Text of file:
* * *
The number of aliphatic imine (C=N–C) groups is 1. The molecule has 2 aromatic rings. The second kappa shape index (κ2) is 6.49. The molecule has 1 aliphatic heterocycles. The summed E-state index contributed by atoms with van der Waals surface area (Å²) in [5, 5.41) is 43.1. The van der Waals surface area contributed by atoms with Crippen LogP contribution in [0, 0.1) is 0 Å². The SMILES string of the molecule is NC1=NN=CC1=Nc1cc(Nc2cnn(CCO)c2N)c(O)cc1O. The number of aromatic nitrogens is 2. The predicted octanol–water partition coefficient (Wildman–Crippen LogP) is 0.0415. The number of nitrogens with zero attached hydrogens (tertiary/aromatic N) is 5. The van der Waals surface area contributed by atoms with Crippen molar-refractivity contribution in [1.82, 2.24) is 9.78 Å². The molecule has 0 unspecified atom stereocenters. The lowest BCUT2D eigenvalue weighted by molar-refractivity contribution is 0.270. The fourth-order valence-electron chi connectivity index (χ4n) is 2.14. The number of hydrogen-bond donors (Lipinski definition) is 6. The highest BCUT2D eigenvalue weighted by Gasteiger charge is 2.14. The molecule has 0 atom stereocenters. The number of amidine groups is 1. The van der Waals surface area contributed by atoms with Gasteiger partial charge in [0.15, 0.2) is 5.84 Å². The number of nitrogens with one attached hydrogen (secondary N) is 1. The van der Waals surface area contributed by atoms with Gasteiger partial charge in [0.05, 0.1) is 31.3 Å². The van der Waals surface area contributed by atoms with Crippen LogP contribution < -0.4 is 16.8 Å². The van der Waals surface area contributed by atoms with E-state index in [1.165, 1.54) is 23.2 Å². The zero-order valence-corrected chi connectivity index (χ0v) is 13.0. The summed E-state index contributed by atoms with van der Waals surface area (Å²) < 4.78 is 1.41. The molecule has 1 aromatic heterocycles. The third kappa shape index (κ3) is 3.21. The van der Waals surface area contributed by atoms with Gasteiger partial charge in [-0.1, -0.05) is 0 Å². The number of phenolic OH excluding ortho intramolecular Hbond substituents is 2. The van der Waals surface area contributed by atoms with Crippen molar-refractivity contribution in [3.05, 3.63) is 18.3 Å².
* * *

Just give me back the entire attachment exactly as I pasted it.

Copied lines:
The number of aliphatic imine (C=N–C) groups is 1. The molecule has 2 aromatic rings. The second kappa shape index (κ2) is 6.49. The molecule has 1 aliphatic heterocycles. The summed E-state index contributed by atoms with van der Waals surface area (Å²) in [5, 5.41) is 43.1. The van der Waals surface area contributed by atoms with Crippen LogP contribution in [0, 0.1) is 0 Å². The SMILES string of the molecule is NC1=NN=CC1=Nc1cc(Nc2cnn(CCO)c2N)c(O)cc1O. The number of aromatic nitrogens is 2. The predicted octanol–water partition coefficient (Wildman–Crippen LogP) is 0.0415. The number of nitrogens with zero attached hydrogens (tertiary/aromatic N) is 5. The van der Waals surface area contributed by atoms with Crippen molar-refractivity contribution in [1.82, 2.24) is 9.78 Å². The molecule has 0 unspecified atom stereocenters. The lowest BCUT2D eigenvalue weighted by molar-refractivity contribution is 0.270. The fourth-order valence-electron chi connectivity index (χ4n) is 2.14. The number of hydrogen-bond donors (Lipinski definition) is 6. The highest BCUT2D eigenvalue weighted by Gasteiger charge is 2.14. The molecule has 0 atom stereocenters. The number of amidine groups is 1. The van der Waals surface area contributed by atoms with Gasteiger partial charge in [0.15, 0.2) is 5.84 Å². The number of nitrogens with one attached hydrogen (secondary N) is 1. The van der Waals surface area contributed by atoms with Gasteiger partial charge in [0.05, 0.1) is 31.3 Å². The van der Waals surface area contributed by atoms with Crippen LogP contribution < -0.4 is 16.8 Å². The van der Waals surface area contributed by atoms with E-state index in [1.165, 1.54) is 23.2 Å². The zero-order valence-corrected chi connectivity index (χ0v) is 13.0. The summed E-state index contributed by atoms with van der Waals surface area (Å²) < 4.78 is 1.41. The molecule has 1 aromatic heterocycles. The third kappa shape index (κ3) is 3.21. The van der Waals surface area contributed by atoms with Gasteiger partial charge in [-0.1, -0.05) is 0 Å². The number of phenolic OH excluding ortho intramolecular Hbond substituents is 2. The van der Waals surface area contributed by atoms with Crippen molar-refractivity contribution in [3.05, 3.63) is 18.3 Å².